Where do many Americans make their most important decisions about taxes, retirement, health insurance, and other financial issues? At work. That’s why we recently held a field hearing in Atlanta of the Financial Literacy and Education Commission (FLEC) to talk about workplace financial education.
We heard from business and nonprofit leaders, brought together by the Georgia Consortium for Personal Financial Literacy, who talked with Director Cordray about their experiences with financial education at work. In an earlier meeting, Director Cordray heard from ministers representing the Concerned Black Clergy of Metropolitan Atlanta about student loan debt and other consumer issues and how these issues were contributing to finance stress among their parishioners.
At the FLEC field hearing, Director Cordray spoke about why the workplace is an ideal place for financial education and suggested it can be good business for employers to help relieve employees’ financial stress (transcript). Dr. Katherine Sauer of the University of Colorado provided three reasons why employers should consider financial education at work:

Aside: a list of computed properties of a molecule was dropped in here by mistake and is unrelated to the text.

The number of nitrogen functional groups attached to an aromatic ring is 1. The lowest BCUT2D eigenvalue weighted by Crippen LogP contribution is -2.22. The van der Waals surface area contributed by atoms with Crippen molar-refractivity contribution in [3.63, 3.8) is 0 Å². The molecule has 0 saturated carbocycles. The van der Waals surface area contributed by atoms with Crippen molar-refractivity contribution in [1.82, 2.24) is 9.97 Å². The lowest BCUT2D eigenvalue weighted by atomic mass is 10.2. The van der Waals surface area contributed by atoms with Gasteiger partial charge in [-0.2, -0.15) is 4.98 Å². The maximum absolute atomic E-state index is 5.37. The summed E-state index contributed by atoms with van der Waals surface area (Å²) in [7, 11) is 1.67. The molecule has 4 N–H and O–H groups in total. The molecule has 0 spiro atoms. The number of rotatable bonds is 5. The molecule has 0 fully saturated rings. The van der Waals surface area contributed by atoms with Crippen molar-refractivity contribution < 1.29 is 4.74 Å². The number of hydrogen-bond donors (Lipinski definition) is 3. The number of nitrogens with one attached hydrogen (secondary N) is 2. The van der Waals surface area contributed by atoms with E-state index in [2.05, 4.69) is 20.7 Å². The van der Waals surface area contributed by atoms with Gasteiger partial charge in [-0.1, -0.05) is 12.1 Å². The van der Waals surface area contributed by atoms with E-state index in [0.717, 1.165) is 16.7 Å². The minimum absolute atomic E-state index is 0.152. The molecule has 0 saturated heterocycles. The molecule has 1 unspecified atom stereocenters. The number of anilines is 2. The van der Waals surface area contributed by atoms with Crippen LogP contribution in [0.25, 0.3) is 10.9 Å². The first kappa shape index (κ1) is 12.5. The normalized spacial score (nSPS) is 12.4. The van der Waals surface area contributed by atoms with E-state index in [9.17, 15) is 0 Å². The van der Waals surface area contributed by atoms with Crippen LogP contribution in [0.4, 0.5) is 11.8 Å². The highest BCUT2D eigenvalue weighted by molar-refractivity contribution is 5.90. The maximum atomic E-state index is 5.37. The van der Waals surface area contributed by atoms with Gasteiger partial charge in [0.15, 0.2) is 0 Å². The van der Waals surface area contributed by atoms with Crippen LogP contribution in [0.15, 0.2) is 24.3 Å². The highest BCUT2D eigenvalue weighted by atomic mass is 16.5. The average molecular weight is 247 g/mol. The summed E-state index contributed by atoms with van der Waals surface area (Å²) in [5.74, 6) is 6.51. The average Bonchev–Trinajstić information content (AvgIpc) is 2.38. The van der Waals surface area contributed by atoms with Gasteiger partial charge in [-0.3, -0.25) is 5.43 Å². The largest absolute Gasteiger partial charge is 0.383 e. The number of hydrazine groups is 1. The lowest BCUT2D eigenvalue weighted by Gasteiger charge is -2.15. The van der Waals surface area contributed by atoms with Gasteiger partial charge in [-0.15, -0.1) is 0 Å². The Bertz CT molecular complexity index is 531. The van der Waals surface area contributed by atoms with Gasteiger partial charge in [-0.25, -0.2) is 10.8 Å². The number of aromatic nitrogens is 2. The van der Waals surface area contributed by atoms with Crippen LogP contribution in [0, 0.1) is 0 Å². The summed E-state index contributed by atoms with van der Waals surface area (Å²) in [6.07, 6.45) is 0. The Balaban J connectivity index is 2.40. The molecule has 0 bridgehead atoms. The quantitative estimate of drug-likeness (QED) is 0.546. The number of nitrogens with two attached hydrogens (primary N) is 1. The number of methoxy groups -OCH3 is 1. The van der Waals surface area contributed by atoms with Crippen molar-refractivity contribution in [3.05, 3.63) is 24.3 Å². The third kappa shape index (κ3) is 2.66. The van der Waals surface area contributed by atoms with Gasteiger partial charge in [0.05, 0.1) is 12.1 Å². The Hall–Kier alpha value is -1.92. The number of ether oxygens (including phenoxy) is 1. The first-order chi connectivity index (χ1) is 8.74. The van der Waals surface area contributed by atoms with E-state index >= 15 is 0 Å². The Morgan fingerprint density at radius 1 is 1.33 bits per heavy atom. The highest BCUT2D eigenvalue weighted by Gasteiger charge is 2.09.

- More and more employees come to work but their minds are on their personal situation (“presenteeism”).
- As employees move from job to job, it gets harder for them to manage the rising number of retirement accounts and decisions.
- Growing numbers of employees need help juggling the financial stress of caring for children and aging parents at the same time.
A lot of money is at stake
For employers, about 30 cents of each dollar spent on employee compensation is spent on benefits. If employees don’t make the most of their health, retirement, and other benefits, neither employees nor employers get the full value of the benefits investments. The most effective financial education can be delivered at the point when employees are making their benefits decisions—“just in time” modules that guide them through enrollment and action steps.
Help is available now
If you’re an employer or human resources professional, feel free to share these no-cost resources with employees:
- Managing Someone Else’s Money, a series of four booklets that help financial caregivers.
- Ask CFPB, a searchable database of reliable answers to over 1,000 common consumer questions.
- Paying for College, an interactive tool for families and students to evaluate their college options.
- Guides and resources for homeowners and home buyers.
- Public Service Employers’ Guide for Assisting Employees with Student Loan Repayment.